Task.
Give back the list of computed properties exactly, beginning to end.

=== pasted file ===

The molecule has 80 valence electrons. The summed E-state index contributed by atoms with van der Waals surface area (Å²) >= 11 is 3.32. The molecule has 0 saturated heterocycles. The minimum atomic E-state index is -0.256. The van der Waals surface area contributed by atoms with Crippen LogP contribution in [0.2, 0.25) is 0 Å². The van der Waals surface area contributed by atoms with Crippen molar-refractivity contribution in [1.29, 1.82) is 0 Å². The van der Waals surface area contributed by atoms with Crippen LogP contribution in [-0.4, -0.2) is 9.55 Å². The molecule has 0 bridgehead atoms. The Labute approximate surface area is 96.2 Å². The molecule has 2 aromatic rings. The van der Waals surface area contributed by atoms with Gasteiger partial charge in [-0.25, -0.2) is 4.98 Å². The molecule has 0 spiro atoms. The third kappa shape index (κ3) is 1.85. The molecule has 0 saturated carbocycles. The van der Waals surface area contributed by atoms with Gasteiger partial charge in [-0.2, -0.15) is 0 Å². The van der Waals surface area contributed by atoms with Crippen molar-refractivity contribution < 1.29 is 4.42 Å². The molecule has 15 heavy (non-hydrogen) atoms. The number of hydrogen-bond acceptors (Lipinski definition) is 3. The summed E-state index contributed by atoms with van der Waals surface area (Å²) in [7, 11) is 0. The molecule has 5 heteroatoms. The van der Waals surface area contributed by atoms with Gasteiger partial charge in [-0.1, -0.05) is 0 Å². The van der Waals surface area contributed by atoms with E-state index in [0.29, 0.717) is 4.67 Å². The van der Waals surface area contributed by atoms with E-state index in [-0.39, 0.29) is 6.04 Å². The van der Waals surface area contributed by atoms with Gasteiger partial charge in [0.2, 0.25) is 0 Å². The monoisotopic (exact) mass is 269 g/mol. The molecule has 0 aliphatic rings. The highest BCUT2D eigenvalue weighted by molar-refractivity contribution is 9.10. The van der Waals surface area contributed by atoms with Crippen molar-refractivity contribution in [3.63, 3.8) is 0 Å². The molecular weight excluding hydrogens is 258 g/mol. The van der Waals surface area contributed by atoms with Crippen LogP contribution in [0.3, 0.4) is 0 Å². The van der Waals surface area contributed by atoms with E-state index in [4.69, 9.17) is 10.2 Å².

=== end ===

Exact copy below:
The molecule has 80 valence electrons. The summed E-state index contributed by atoms with van der Waals surface area (Å²) >= 11 is 3.32. The molecule has 0 saturated heterocycles. The minimum atomic E-state index is -0.256. The van der Waals surface area contributed by atoms with Crippen LogP contribution in [0.2, 0.25) is 0 Å². The van der Waals surface area contributed by atoms with Crippen molar-refractivity contribution in [1.29, 1.82) is 0 Å². The van der Waals surface area contributed by atoms with Crippen LogP contribution in [-0.4, -0.2) is 9.55 Å². The molecule has 0 bridgehead atoms. The Labute approximate surface area is 96.2 Å². The molecule has 2 aromatic rings. The van der Waals surface area contributed by atoms with Gasteiger partial charge in [-0.25, -0.2) is 4.98 Å². The molecule has 0 spiro atoms. The third kappa shape index (κ3) is 1.85. The molecule has 0 saturated carbocycles. The van der Waals surface area contributed by atoms with Gasteiger partial charge in [-0.2, -0.15) is 0 Å². The van der Waals surface area contributed by atoms with Crippen molar-refractivity contribution < 1.29 is 4.42 Å². The molecule has 15 heavy (non-hydrogen) atoms. The number of hydrogen-bond acceptors (Lipinski definition) is 3. The summed E-state index contributed by atoms with van der Waals surface area (Å²) in [7, 11) is 0. The molecule has 5 heteroatoms. The van der Waals surface area contributed by atoms with Gasteiger partial charge in [-0.1, -0.05) is 0 Å². The van der Waals surface area contributed by atoms with E-state index in [0.29, 0.717) is 4.67 Å². The van der Waals surface area contributed by atoms with E-state index in [-0.39, 0.29) is 6.04 Å². The van der Waals surface area contributed by atoms with Gasteiger partial charge in [0.2, 0.25) is 0 Å². The monoisotopic (exact) mass is 269 g/mol. The molecule has 0 aliphatic rings. The highest BCUT2D eigenvalue weighted by molar-refractivity contribution is 9.10. The van der Waals surface area contributed by atoms with Crippen molar-refractivity contribution in [3.63, 3.8) is 0 Å². The molecular weight excluding hydrogens is 258 g/mol. The van der Waals surface area contributed by atoms with Crippen LogP contribution in [0.3, 0.4) is 0 Å². The van der Waals surface area contributed by atoms with E-state index in [4.69, 9.17) is 10.2 Å².